In my last post I interviewed Kadia Radzka, and here I find myself back on the sleuthing side of things again. But this time I’m the one answering questions, not t’other way round!
I had the mighty good luck to be featured in the freelancer spotlight over on Horkey HandBook, which is run by freelance writer and virtual assistant extraordinaire Gina Horkey.
She uses her blog to help other freelancers build their businesses and figure things out as they (we) stumble through the amazing, scary world of online business. I’ve found several of her articles extremely good food for thought over the past year. (She’s also been my business mentor, and more recently my friend and client.)
Anyway, she asked if I’d like to answer a few questions about my experiences with my editing business, and I said “yes!”
You can find the full interview here. I cover how I got into freelance editing, whether I ever want to quit (spoilers: no! At least, not for the foreseeable), how I stay motivated and productive, and more.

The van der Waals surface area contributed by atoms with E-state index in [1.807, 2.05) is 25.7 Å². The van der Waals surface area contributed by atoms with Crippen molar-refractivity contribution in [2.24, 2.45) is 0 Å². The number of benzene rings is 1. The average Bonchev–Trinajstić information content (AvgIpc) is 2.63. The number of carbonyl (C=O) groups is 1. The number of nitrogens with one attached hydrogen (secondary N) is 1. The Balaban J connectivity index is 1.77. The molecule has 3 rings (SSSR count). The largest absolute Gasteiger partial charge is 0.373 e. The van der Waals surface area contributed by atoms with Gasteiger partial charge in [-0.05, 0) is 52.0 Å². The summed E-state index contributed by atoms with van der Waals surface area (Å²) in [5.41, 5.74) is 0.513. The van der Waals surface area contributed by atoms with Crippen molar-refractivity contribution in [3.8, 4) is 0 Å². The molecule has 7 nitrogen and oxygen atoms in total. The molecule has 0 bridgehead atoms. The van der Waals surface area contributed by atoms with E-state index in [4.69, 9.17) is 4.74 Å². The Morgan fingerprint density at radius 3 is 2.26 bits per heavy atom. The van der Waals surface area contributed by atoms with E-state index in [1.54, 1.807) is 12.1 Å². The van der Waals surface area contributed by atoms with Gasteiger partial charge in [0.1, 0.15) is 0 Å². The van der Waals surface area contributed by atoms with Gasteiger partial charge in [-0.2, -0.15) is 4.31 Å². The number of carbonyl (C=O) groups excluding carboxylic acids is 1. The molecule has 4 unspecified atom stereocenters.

I was as honest as possible in my answers to these questions. Warts and, as they say, associated terrifyingly-honest writing moments.
To give you a taster, here are a couple of excerpts from the interview.
On making freelance editing my main work activity:
I had already been doing some freelance editing work on the side for years, and during those years I’d had so many people tell me I’d be great as a full-time editor. (Seriously. If I had a dollar for each person … well, okay, I could buy a tire of the Tesla S I really want.)
I hadn’t gone for being a full-time editor before because I wasn’t sure if I really enjoyed editing, and enjoying the work is important to me.
But I had a light-bulb moment …
On spinning lots of plates as a freelancer:
I mean, in one way it’s great that I don’t have enough time. It’s because I’ve been lucky enough to have a solid diary full of work. But at the same time, I’ve always got a voice in my head saying that there’s an extra task that I need to do, and often it just gets put off until some magic day when things are a bit less hectic.
I’ve decided recently that this is the age-old tactic of “triage” — that is, do the most important things.
Want to read the whole interview, warts n’ all? Find it here.